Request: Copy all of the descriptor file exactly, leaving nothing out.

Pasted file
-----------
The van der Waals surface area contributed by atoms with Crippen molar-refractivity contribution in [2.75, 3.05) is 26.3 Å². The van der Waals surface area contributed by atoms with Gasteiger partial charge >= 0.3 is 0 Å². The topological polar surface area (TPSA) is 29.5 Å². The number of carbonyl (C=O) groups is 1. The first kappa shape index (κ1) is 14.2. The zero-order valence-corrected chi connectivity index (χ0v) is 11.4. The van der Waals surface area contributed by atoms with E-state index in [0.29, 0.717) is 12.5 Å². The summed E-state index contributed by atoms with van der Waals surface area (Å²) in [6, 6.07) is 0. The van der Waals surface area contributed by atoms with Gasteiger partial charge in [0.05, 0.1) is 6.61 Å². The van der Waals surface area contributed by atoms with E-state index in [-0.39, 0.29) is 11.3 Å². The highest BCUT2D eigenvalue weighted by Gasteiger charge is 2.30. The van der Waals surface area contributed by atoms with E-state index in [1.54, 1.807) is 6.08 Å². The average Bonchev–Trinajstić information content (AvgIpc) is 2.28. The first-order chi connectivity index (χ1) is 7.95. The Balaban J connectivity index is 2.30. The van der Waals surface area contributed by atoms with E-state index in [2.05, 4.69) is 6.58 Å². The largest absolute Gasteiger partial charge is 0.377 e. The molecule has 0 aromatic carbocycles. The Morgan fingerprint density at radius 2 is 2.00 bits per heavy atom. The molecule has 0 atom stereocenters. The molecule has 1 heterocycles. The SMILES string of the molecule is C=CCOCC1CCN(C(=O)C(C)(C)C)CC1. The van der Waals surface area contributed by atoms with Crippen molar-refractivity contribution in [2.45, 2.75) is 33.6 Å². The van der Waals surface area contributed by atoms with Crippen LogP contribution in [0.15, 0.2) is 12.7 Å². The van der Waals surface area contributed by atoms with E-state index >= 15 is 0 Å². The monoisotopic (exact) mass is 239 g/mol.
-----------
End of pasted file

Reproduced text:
The van der Waals surface area contributed by atoms with Crippen molar-refractivity contribution in [2.75, 3.05) is 26.3 Å². The van der Waals surface area contributed by atoms with Gasteiger partial charge >= 0.3 is 0 Å². The topological polar surface area (TPSA) is 29.5 Å². The number of carbonyl (C=O) groups is 1. The first kappa shape index (κ1) is 14.2. The zero-order valence-corrected chi connectivity index (χ0v) is 11.4. The van der Waals surface area contributed by atoms with E-state index in [0.29, 0.717) is 12.5 Å². The summed E-state index contributed by atoms with van der Waals surface area (Å²) in [6, 6.07) is 0. The van der Waals surface area contributed by atoms with Gasteiger partial charge in [0.05, 0.1) is 6.61 Å². The van der Waals surface area contributed by atoms with E-state index in [-0.39, 0.29) is 11.3 Å². The highest BCUT2D eigenvalue weighted by Gasteiger charge is 2.30. The van der Waals surface area contributed by atoms with E-state index in [1.54, 1.807) is 6.08 Å². The average Bonchev–Trinajstić information content (AvgIpc) is 2.28. The first-order chi connectivity index (χ1) is 7.95. The Balaban J connectivity index is 2.30. The van der Waals surface area contributed by atoms with E-state index in [2.05, 4.69) is 6.58 Å². The largest absolute Gasteiger partial charge is 0.377 e. The molecule has 0 aromatic carbocycles. The Morgan fingerprint density at radius 2 is 2.00 bits per heavy atom. The molecule has 0 atom stereocenters. The molecule has 1 heterocycles. The SMILES string of the molecule is C=CCOCC1CCN(C(=O)C(C)(C)C)CC1. The van der Waals surface area contributed by atoms with Crippen molar-refractivity contribution in [2.45, 2.75) is 33.6 Å². The van der Waals surface area contributed by atoms with Crippen LogP contribution in [0.15, 0.2) is 12.7 Å². The van der Waals surface area contributed by atoms with E-state index >= 15 is 0 Å². The monoisotopic (exact) mass is 239 g/mol.